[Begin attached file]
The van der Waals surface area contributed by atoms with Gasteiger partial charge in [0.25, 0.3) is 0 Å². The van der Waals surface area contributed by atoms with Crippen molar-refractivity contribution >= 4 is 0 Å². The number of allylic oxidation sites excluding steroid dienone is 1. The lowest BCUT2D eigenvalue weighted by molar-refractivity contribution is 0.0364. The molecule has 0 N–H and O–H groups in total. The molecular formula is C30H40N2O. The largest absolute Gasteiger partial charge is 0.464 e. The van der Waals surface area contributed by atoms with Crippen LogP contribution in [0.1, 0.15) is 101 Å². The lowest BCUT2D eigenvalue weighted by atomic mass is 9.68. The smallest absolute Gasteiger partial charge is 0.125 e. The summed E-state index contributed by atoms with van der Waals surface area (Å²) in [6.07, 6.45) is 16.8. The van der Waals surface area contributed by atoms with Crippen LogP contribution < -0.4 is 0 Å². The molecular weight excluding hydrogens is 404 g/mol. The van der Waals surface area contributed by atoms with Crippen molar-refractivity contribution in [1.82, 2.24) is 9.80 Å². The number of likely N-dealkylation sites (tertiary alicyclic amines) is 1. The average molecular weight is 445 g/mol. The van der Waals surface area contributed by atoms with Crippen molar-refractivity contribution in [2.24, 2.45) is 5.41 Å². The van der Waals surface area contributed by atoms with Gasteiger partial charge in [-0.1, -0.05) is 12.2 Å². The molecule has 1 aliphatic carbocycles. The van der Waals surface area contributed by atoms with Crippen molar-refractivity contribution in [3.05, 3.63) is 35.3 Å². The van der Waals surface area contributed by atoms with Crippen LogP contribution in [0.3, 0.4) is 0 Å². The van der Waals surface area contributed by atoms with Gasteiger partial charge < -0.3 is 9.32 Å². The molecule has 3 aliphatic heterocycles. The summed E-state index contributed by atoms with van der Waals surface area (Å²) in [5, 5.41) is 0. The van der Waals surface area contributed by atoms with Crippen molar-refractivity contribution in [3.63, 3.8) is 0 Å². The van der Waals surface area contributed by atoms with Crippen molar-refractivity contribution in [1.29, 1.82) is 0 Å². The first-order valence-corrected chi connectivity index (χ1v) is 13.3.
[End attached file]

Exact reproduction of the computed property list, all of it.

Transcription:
The van der Waals surface area contributed by atoms with Gasteiger partial charge in [0.25, 0.3) is 0 Å². The van der Waals surface area contributed by atoms with Crippen molar-refractivity contribution >= 4 is 0 Å². The number of allylic oxidation sites excluding steroid dienone is 1. The lowest BCUT2D eigenvalue weighted by molar-refractivity contribution is 0.0364. The molecule has 0 N–H and O–H groups in total. The molecular formula is C30H40N2O. The largest absolute Gasteiger partial charge is 0.464 e. The van der Waals surface area contributed by atoms with Crippen LogP contribution in [0.1, 0.15) is 101 Å². The lowest BCUT2D eigenvalue weighted by atomic mass is 9.68. The smallest absolute Gasteiger partial charge is 0.125 e. The summed E-state index contributed by atoms with van der Waals surface area (Å²) in [6.07, 6.45) is 16.8. The van der Waals surface area contributed by atoms with Crippen LogP contribution < -0.4 is 0 Å². The molecular weight excluding hydrogens is 404 g/mol. The van der Waals surface area contributed by atoms with Crippen molar-refractivity contribution in [1.82, 2.24) is 9.80 Å². The number of likely N-dealkylation sites (tertiary alicyclic amines) is 1. The average molecular weight is 445 g/mol. The van der Waals surface area contributed by atoms with Crippen molar-refractivity contribution in [2.24, 2.45) is 5.41 Å². The van der Waals surface area contributed by atoms with Gasteiger partial charge in [-0.1, -0.05) is 12.2 Å². The molecule has 1 aliphatic carbocycles. The van der Waals surface area contributed by atoms with Crippen molar-refractivity contribution in [3.05, 3.63) is 35.3 Å². The van der Waals surface area contributed by atoms with Crippen LogP contribution in [0.3, 0.4) is 0 Å². The van der Waals surface area contributed by atoms with Gasteiger partial charge < -0.3 is 9.32 Å². The molecule has 3 aliphatic heterocycles. The summed E-state index contributed by atoms with van der Waals surface area (Å²) in [5, 5.41) is 0. The van der Waals surface area contributed by atoms with Crippen molar-refractivity contribution in [3.63, 3.8) is 0 Å². The van der Waals surface area contributed by atoms with Crippen molar-refractivity contribution in [1.29, 1.82) is 0 Å². The first-order valence-corrected chi connectivity index (χ1v) is 13.3.